Wearing all white has long symbolized the fight for justice. During the women’s suffrage movement, activists encouraged followers to dress in white as a sign of the quality of their purpose. More recently, Hillary Clinton wore an all-white pantsuit to accept her nomination at the Democratic National Convention and then again during President Trump’s inauguration. On Feb. 28, Democratic women in Congress embraced the tradition by dressing in all white at Trump’s Congressional address.
— Rep. Lois Frankel (@RepLoisFrankel) 28 février 2017
The House’s Democratic Women’s Working Group, chaired by Florida Representative Lois Frankel, organized the effort. In a statement, Frankel said that the campaign was a sign of unity. “We wear white to unite against any attempts by the Trump Administration to roll back the incredible progress women have made in the last century, and we will continue to support the advancement of all women,” Frankel said. “We will not go back.”
— Nancy Pelosi (@NancyPelosi) 28 février 2017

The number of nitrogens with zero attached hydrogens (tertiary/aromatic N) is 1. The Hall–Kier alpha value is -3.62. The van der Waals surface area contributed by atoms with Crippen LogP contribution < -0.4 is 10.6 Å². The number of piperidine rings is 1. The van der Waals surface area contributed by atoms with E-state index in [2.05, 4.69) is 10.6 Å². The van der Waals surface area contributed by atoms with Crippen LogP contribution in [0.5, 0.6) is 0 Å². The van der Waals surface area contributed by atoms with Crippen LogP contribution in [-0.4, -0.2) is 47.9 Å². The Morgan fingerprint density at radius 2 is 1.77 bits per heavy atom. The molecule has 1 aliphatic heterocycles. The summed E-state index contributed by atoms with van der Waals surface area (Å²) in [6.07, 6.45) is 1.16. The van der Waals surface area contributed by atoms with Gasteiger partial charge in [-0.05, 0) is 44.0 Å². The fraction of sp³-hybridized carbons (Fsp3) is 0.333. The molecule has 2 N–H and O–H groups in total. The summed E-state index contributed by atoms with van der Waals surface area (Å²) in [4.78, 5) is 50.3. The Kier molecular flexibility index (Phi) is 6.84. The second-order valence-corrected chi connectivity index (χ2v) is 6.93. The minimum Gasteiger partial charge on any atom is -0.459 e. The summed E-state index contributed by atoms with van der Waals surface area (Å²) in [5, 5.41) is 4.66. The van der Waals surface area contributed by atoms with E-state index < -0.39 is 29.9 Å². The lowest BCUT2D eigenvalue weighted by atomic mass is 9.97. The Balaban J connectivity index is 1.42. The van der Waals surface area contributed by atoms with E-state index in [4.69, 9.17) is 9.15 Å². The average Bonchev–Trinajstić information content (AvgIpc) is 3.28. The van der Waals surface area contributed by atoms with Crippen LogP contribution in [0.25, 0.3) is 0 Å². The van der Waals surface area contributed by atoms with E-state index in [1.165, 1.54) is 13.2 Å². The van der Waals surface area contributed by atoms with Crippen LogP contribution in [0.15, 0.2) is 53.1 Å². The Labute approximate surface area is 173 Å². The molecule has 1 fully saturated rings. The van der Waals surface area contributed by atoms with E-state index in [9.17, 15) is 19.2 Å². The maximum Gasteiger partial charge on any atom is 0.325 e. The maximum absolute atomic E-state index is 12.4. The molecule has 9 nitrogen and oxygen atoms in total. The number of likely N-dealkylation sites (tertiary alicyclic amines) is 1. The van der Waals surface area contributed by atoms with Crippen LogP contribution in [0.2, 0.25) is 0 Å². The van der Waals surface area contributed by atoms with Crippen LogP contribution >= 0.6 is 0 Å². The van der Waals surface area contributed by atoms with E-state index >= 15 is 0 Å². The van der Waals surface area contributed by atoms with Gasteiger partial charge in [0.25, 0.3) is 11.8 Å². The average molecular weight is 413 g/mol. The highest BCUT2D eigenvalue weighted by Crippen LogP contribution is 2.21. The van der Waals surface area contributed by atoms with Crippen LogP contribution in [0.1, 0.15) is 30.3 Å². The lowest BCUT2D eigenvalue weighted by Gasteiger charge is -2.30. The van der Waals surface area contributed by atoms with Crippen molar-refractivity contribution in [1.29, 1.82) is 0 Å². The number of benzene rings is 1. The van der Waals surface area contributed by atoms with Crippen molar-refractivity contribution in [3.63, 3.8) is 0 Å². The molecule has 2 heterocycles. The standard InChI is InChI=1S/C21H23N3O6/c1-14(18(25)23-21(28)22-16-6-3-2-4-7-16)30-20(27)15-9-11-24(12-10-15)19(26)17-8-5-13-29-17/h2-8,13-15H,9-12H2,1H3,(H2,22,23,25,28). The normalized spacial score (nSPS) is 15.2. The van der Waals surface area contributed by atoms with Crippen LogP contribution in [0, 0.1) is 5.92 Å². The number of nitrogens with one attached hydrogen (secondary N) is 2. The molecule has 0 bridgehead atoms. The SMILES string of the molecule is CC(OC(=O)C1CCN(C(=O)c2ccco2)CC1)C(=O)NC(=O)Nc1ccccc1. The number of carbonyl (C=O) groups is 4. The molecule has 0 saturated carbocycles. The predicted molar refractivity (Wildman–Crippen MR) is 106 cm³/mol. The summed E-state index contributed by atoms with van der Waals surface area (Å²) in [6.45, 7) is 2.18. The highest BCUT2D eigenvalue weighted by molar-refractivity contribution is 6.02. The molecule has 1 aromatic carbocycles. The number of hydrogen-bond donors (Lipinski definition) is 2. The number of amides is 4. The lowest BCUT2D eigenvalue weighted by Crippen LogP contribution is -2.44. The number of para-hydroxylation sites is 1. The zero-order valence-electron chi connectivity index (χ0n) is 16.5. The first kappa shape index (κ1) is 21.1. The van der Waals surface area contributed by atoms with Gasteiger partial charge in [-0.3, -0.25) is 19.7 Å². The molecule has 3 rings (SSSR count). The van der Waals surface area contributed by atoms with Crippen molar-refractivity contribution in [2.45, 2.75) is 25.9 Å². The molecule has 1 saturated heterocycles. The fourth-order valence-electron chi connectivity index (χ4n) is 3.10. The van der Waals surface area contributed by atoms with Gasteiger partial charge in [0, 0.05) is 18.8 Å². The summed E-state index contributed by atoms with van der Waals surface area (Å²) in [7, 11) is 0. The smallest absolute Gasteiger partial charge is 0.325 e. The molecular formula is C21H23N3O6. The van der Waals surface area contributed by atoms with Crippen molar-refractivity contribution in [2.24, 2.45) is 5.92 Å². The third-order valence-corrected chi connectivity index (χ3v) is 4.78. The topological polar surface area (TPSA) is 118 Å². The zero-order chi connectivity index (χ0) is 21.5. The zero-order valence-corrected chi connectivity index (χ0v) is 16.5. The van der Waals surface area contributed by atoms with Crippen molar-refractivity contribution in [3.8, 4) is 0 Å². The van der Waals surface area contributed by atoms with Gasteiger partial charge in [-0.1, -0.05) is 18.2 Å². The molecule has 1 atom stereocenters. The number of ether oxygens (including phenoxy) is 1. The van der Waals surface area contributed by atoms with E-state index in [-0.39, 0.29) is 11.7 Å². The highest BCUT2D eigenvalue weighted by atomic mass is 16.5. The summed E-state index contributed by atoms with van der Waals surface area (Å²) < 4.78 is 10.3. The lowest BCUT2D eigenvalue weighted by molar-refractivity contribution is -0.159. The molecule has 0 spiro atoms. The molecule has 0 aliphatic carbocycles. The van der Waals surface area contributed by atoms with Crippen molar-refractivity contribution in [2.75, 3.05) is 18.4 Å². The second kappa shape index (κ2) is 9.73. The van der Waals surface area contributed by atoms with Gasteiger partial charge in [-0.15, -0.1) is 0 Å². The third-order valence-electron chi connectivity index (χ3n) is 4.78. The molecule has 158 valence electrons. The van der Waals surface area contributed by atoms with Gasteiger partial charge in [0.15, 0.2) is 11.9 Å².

Frankel’s concern is shared by many millions across the country, as proved by the sheer size of Women’s March in January. Trump is not exactly a champion for women’s rights, and he has faced several harassment allegations. Despite repeatedly denying that he groped, verbally assaulted, and made unwanted advances on a dozen women, the charges against Trump remain. And, of course, who could forget when Trump’s own words demonstrated that he believed grabbing women by the p*ssy was not only legal, but invited?
Trump addressed the joint session of Congress on Tuesday evening surrounded by immigrants who he has marginalized and a sea of white. Minority Leader of the House Nancy Pelosi, who wore white on Tuesday, said earlier in the day that “our House Democratic caucus will be very dignified” at the address.
While the president ultimately remains in power, there is also power in lawmakers’ commitment to fighting his ideologies.